Suppose a large river to carry down sediment into a certain part of the ocean where there is a depth of two thousand feet, and that the whole space is reduced by the fluviatile depositions to a shoal only covered by water at high tide: then let a series of two hundred earthquakes strike the shoal, each raising the ground ten feet; the result will be a mountain two thousand feet high. But suppose the same earthquakes had visited the same hollow in the bottom of the sea before the sediment of the river had filled it up, their whole force would then have been expended in converting a deep sea into a shoal, instead of changing a shoal into a mountain two thousand feet high. The superior altitude, then, of a district may often be due to the transportation of matter at a former period to lower levels. It would probably be more consistent with the natural course of events, if, instead of a succession of elevatory movements, we were to suppose considerable oscillations before the district attained its full height. Let there be, for example, three hundred instead of two hundred shocks, each separated from the other by intervals of about fifty years. Let the mean alteration of level produced by each earthquake be ten feet, two hundred and fifty shocks causing a rise, and the other fifty a sinking in of the ground; although more time will have been consumed by this operation than by the former, we shall still have the same result, for a tract will be raised to the height of about two thousand feet. The chief difference will consist in the superior breadth and depth of the valleys, which will be greater nearly in the proportion of one-third, in consequence of the number of landslips, floods, opening of chasms, and other effects produced by one hundred additional earthquakes. It should be borne in mind, moreover, that some of the lowering movements, happening towards the close of the period of disturbance, may have given rise to strange anomalies, should an attempt be made to reconcile the whole excavation in various hydrographical basins to the levels finally retained. Perhaps, for example, the middle portion of a valley may have sunk down, so that a deep lake may intervene between mountains and certain low plains, to which their debris had been previously carried.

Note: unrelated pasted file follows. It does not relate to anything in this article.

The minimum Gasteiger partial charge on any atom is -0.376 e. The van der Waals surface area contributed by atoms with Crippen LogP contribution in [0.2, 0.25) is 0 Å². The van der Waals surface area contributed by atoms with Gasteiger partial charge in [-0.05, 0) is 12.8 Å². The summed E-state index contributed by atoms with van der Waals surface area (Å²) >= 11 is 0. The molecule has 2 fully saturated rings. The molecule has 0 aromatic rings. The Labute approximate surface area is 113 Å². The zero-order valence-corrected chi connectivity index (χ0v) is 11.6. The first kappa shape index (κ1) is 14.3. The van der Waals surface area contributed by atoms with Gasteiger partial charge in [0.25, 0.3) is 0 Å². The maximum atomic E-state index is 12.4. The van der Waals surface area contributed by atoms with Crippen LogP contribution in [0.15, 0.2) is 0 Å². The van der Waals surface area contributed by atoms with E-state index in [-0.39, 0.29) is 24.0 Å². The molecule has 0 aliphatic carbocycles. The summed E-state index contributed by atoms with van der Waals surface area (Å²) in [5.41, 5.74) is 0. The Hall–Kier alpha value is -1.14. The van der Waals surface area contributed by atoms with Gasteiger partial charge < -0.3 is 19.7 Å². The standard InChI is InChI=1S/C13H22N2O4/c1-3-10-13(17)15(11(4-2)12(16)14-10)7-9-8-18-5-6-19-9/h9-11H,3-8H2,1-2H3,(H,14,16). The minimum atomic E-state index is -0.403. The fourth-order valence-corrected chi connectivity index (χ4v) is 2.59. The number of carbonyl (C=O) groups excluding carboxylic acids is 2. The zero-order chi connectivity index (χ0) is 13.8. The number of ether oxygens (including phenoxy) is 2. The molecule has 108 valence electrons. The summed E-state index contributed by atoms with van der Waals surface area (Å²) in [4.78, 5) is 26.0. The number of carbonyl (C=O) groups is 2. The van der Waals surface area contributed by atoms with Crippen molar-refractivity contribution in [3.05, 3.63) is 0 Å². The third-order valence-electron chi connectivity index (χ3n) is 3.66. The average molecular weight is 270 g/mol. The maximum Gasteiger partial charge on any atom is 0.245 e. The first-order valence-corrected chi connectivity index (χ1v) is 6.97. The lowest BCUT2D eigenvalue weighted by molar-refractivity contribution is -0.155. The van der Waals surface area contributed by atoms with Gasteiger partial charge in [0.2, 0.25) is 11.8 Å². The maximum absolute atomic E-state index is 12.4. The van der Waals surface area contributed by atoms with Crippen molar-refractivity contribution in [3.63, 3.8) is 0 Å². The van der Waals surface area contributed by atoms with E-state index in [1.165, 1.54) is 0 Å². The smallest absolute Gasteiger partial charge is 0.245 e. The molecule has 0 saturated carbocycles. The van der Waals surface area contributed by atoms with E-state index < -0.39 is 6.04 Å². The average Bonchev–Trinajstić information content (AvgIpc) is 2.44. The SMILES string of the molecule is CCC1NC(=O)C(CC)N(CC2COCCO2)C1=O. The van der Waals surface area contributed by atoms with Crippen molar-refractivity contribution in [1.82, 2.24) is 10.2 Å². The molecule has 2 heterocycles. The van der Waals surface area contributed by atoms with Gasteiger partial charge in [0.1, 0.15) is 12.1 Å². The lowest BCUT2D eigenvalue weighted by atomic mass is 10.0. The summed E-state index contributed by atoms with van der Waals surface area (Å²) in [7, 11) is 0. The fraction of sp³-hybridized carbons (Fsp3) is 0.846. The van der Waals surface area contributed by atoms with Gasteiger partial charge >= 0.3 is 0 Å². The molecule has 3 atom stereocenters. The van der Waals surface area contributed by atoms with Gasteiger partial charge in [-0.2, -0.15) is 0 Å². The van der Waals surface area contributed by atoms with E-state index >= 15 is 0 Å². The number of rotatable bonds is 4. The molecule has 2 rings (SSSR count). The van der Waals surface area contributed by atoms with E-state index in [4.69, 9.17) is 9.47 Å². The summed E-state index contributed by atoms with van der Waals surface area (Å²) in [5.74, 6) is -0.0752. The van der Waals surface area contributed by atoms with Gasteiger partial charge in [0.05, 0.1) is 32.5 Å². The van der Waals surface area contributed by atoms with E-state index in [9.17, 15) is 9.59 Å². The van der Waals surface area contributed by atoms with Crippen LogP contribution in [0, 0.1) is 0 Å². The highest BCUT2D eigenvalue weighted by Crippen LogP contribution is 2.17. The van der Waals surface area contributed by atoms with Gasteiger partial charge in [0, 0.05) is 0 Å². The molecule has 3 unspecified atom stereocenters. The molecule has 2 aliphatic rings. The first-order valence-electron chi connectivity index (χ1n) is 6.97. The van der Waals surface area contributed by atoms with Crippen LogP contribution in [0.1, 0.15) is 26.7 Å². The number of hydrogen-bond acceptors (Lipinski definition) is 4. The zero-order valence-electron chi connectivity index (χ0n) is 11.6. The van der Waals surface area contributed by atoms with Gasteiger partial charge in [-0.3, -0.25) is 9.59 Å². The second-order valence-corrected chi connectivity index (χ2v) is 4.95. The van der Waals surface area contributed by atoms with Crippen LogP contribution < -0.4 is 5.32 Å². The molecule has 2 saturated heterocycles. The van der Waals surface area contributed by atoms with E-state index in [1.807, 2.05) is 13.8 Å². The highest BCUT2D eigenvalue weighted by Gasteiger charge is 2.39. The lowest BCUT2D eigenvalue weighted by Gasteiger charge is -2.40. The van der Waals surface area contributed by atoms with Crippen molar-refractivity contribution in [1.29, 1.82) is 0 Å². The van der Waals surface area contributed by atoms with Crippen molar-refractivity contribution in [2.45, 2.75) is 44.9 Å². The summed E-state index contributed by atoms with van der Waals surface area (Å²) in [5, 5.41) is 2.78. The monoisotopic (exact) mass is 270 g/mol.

But to return to the consideration of the proportion between the elevation and depression of the earth's crust, which may be necessary to preserve the uniformity of the general relations of land and sea, on the surface. The circumstances are in truth more complicated than those before stated, for, independently of the transfer of matter by running water from the continents to the ocean, there is a constant transportation of mineral ingredients from below upwards, by mineral springs and volcanic vents. As mountain masses are in the course of ages created by the pouring forth of successive streams of lava, so others originate from the carbonate of lime and other mineral ingredients with which springs are impregnated. The surface of the land, and parts of the bottom of the sea are thus raised, and if we conceive the dimensions of the planet to remain uniform, we must suppose these external accessions to be counteracted by some action of an opposite kind. A considerable quantity of earthy matter may sink down into fissures caused by earthquakes, but this cannot be deemed sufficient to counterbalance the addition of mountain masses by the causes before adverted to, and we must therefore suppose, that the subsidences of the earth's crust exceed the elevations caused by subterranean movements. It is to be expected, on mechanical principles, that the constant subtraction of matter from the interior will cause vacuities, so that the surface undermined will fall in during convulsions which shake the earth's crust even to great depths, and the sinking down will be occasioned partly by the hollows left when portions of the solid crust are heaved up, and partly when they are undermined by the subtraction of lava and the ingredients of decomposed rocks. The geological consequences which will follow if we embrace the theory now proposed are very important, for if there be upon the whole more subsidence than elevation, then we must consider the depth to which former surfaces have sunk down beneath their original level, to exceed the height which ancient marine strata have attained above the sea. If, for example, marine strata about the age of our chalk and green-sand have been lifted up in Europe to an extreme elevation of more than eleven thousand feet, and to a mean height of some hundreds above the level of the sea, we may conclude that certain parts of the earth's surface, which existed whether above or below the waters when those strata were deposited, have subsequently sunk down to an extreme depth of more than eleven thousand feet below their original level, and to a mean depth of more than a few hundreds.